Swiss Regulator Is Examining Precious-Metals Market. Switzerland’s Competition Commission is investigating seven financial institutions, including the Swiss banks UBS and Julius Baer, over potential collusion to manipulate the precious-metals market. The antitrust regulator announced that it was examining whether there was collusion among banks around the bid-ask spread in the trading of gold, silver, platinum and palladium. The financial institutions are Barclays, Deutsche Bank, HSBC, Julius Baer, Morgan Stanley and UBS, and the trading house Mitsui & Company Precious Metals, a unit of Mitsui & Company of Japan.

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      Categories: Antitrust Enforcement, Antitrust Litigation, International Competition Issues

        September 28, 2015

        The Antitrust Week In Review

        Here are some of the developments in antitrust news this past week that we found interesting and are following.

        F.T.C. is Said to Investigate Claims that Google Used Android to Promote Its Products.  Google’s world wide regulatory problems are coming back home to the U.S.  The Federal Trade Commission has started investigating complaints that Google unfairly uses its Android mobile operating system to bolster such popular Google products as Google Search and Google Maps, according to sources involved in the inquiry.

        EU Launches Extensive Probe into Staples’ Bid for Office Depot.  EU antitrust regulators have opened an extensive investigation into U.S. office supplier Staples’ $6.3 billion bid for rival Office Depot out of concerns of possible price hikes as a result of the deal.  In the U.S., the Federal Trade Commission is also examining the deal, which has received the green light from competition authorities in China, Australia and New Zealand.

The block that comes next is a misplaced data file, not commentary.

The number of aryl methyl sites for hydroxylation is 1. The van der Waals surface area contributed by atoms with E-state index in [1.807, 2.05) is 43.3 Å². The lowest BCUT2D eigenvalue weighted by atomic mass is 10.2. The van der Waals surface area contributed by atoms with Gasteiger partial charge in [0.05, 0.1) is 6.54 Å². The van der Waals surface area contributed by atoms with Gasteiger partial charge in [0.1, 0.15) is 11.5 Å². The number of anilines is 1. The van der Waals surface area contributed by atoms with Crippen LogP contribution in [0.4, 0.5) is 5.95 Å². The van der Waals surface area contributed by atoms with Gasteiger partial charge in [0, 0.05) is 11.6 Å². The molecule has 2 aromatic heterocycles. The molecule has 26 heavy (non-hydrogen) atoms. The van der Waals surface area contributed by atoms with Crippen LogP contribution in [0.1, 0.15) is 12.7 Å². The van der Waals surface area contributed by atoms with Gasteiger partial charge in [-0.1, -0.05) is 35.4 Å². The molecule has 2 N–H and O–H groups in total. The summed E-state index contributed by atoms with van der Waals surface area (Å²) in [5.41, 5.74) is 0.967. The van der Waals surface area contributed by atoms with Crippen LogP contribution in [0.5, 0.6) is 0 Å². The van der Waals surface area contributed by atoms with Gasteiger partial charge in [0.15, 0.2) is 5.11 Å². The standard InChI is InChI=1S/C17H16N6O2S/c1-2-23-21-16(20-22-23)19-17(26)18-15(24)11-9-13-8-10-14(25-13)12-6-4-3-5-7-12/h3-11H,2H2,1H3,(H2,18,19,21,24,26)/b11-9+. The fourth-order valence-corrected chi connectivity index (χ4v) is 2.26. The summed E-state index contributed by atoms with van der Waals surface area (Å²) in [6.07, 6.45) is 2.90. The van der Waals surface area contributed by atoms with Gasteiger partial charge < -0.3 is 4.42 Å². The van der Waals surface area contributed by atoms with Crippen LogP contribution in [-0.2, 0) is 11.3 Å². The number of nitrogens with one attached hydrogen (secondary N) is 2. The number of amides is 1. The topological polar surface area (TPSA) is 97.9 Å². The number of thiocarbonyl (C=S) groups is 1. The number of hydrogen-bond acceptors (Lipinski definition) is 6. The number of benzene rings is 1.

U.S. Insurance Mega Mergers Could Hurt Care: Psychiatric Group.  The American Psychiatric Association is warning U.S. antitrust regulators that two proposed health insurance deals could worsen access to mental health care services, adding to public opposition from several prominent doctors groups.  Anthem Inc. would become the largest U.S. health insurer if a proposed $47 billion acquisition of Cigna Corp., is consummated.  Aetna Inc. is seeking to buy Humana Inc., which would make that insurer the largest provider of Medicare plans for older people.

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        Categories: Antitrust Enforcement

          September 21, 2015

          The Antitrust Week In Review

          Justice department seeks more information on Aetna, Humana deal.  The U.S. Department of Justice is asking health insurer Aetna Inc. for more information about its pending $37 billion acquisition of Humana Inc.  The Justice Department’s “second request” will delay by 30 days the expiration of the waiting period under the Hart–Scott–Rodino antitrust act, Aetna said in a regulatory filing.  Aetna’s offer to buy Humana and rival health insurer Anthem Inc.’s $48 billion offer for Cigna Inc. are expected to face close scrutiny from regulators due to concerns that the two deals could lead to higher insurance prices.

          Antitrust Nod for Expedia to Buy Orbitz.  The Justice Department will not try to block the acquisition of travel booking site Orbitz by its larger rival Expedia, clearing the way for the companies to complete their $1.3 billion merger.  Hotel companies, along with some consumer advocates and lawmakers, have raised concerns over the potential market power of the combined company, which would control about 75 percent of the domestic market for third-party online booking.  However, the Justice Department’s antitrust enforcers concluded that the acquisition is unlikely to harm competition and consumers.

          Petco begins merger talks with PetSmart – sources.  Petco Holdings Inc. is exploring the possibility of being acquired by PetSmart Inc., according to sources.  Such a merger could result in a company with some 30 percent of U.S. pet specialty supplies stores.

          GE among bidders for Halliburton’s assets: Bloomberg.  General Electric Co. is bidding for pieces of Halliburton Co.’s drilling services and drilling bits businesses, as the latter seeks regulatory approval to buy Baker Hughes Inc., according to Bloomberg.  U.S. antitrust enforcers are concerned that the proposed $35 billion deal for Halliburton to acquire smaller rival Baker Hughes would lead to higher prices and less innovation in the oilfield services industry.

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          Categories: Antitrust Enforcement, General